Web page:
President Trump met with Republican congressional leaders over the weekend to strategize for the midterm elections in November and the president said he would not campaign for challengers to GOP incumbents in primaries. That’s bad news for Democrats, who had hoped a divided Republican Party would enable them to win majority control in the House and Senate.
I believe, to paraphrase Mark Twain, that reports of the death of the GOP majorities in Congress are greatly exaggerated. Come 2019, I expect Republicans to remain in control of both the House and Senate. Read on and I’ll explain why.
The left-leaning mainstream media – emboldened by the “Never Trumpers” – have been eagerly awaiting a Republican collapse.
For example, Politico has warned President Trump of a “2018 bloodbath,” suggesting the midterms could be “the worst” in history for Republicans. The Hill has predicted that the November midterms are the Democrats’ “best chance in years to win back (the) House.” Washington Post reporters gleefully anticipate a “politically difficult 2018” for the White House.
The left-wing Salon not only proclaimed Democrat Doug Jones’ recent election to the Senate from Alabama was “a very bad sign for the GOP” but also said it was the first indication of a “blue wave” of Democratic victories ready to turn Republicans into the minority party in Congress.
The anti-Trump “resistance” in the media points to President Trump’s approval rating – which is noticeably on the rise – and the incumbent party’s historical struggles after winning a presidential election.
But the Washington establishment class and so-called political “experts” dismiss President Trump at their own peril. I won’t make that mistake again. The president and his party sit on many structural advantages that the liberal media conveniently ignore.
The first and perhaps most important advantage is fundraising. The Republican National Committee (RNC) raised a reported $130 million in 2017 – more than twice the Democratic National Committee’s (DNC) haul. Much of it came from digital fundraising, as the RNC added more than 1 million email addresses in the last quarter of 2017 alone.
The RNC is expected to double the small-dollar donation database that raised over $250 million for President Trump in 2016. Two victorious Republican special election candidates elected last year – Reps. Karen Handel of Georgia and Greg Gianforte of Montana – experienced similar fundraising windfalls.
Even if the Democrats begin catching up, the Trump machine will turn on the low-dollar digital spigot and turn the GOP fundraising advantage into election victories.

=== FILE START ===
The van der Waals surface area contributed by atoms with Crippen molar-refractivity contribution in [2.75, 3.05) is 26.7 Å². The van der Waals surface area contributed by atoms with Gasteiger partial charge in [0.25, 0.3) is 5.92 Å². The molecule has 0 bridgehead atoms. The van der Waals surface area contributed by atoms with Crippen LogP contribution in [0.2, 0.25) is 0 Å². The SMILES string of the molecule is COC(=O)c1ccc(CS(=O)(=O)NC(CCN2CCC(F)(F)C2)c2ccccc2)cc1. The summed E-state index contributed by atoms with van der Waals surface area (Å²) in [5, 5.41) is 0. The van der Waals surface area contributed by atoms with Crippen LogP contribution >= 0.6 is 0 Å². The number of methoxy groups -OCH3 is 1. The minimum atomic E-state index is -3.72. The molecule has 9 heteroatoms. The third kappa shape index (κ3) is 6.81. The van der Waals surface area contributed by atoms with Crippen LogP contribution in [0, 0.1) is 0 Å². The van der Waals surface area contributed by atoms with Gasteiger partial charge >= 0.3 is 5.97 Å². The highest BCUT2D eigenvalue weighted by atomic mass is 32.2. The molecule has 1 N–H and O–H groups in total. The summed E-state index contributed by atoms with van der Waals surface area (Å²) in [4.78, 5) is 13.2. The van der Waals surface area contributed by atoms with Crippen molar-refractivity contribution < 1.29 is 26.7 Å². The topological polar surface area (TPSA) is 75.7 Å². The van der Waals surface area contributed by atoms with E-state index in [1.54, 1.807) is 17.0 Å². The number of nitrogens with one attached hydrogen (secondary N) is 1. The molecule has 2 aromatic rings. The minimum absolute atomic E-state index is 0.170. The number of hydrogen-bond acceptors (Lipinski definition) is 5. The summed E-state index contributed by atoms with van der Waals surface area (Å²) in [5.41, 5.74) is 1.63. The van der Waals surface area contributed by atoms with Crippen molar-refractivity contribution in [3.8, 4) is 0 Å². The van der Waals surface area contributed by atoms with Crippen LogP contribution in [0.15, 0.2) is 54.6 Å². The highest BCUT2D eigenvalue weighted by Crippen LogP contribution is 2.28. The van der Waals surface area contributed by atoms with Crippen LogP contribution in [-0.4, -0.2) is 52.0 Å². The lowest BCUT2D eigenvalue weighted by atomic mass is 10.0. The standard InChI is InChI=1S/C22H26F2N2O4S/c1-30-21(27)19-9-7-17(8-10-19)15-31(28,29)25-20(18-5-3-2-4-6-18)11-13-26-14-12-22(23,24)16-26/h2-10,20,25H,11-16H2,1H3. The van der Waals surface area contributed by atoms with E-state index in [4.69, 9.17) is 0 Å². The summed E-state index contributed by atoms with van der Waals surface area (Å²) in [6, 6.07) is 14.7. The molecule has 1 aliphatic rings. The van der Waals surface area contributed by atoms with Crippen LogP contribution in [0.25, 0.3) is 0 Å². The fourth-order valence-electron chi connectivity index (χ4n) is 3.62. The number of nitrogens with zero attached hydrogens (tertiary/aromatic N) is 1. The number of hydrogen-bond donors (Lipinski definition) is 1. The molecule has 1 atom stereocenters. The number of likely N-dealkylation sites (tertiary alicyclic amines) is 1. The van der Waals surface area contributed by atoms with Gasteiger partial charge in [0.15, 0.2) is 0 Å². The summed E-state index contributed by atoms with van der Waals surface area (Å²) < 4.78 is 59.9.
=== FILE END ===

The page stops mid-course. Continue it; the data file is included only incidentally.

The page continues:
But catching up is the least of Democrats’ concerns. The DNC currently is buried under millions of dollars of debt after years of financial mismanagement under former Chairwoman Debbie Wasserman Schultz and Hillary Clinton. While the RNC breaks records and invests in the 2018 campaign, the DNC is scrambling to pay off its debt.
Second, the Republican fundraising edge suggests a reinvigorated political base, which has historically turned out in droves for midterm elections when Democrats have stayed home. According to a recent Pew poll, more than three-quarters of Republicans approve of President Trump, including an overwhelming majority of evangelical voters.
Recent polling does not even account for the expected bump from the Tax Cuts and Jobs Act, which has already spurred Boeing, Comcast and other U.S. companies to set aside billions of dollars in private investment. As hiring increases and paychecks swell, Republicans will certainly reap electoral benefits after passing tax cuts without Democratic support.
In this year’s midterm elections, the key for President Trump and the Republican Party is to leverage the bully pulpit and control the messaging, reminding voters that the president’s pro-growth agenda delivers real-world benefits.
If President Trump provides his backing early to the right candidates and unifies the Republican Party with a winning message of more jobs, stronger borders and an “America First” foreign policy, the November election results will shock the “experts” – just like in 2016. From the increasingly popular tax bill and a roaring stock market to ISIS' decline, pro-Trump Republicans have plenty to run and win on this year.
While the talking heads will invoke historical precedents for a Republican wipeout, even The New York Times acknowledges Democratic voters have middling interest in midterm elections. According to an Upshot analysis, Republicans were 20 percent likelier to vote than Democrats in 2010 and 2014.
Finally, the 2018 electoral map charts very unfriendly territory for Democratic incumbents who must compete in districts and states carried by President Trump. This year’s map has a number of realistic targets for Republican challengers.
For all these reasons, I believe Republicans will keep control of Congress this year. And they will prove the anti-Trump media and political establishment wrong once again.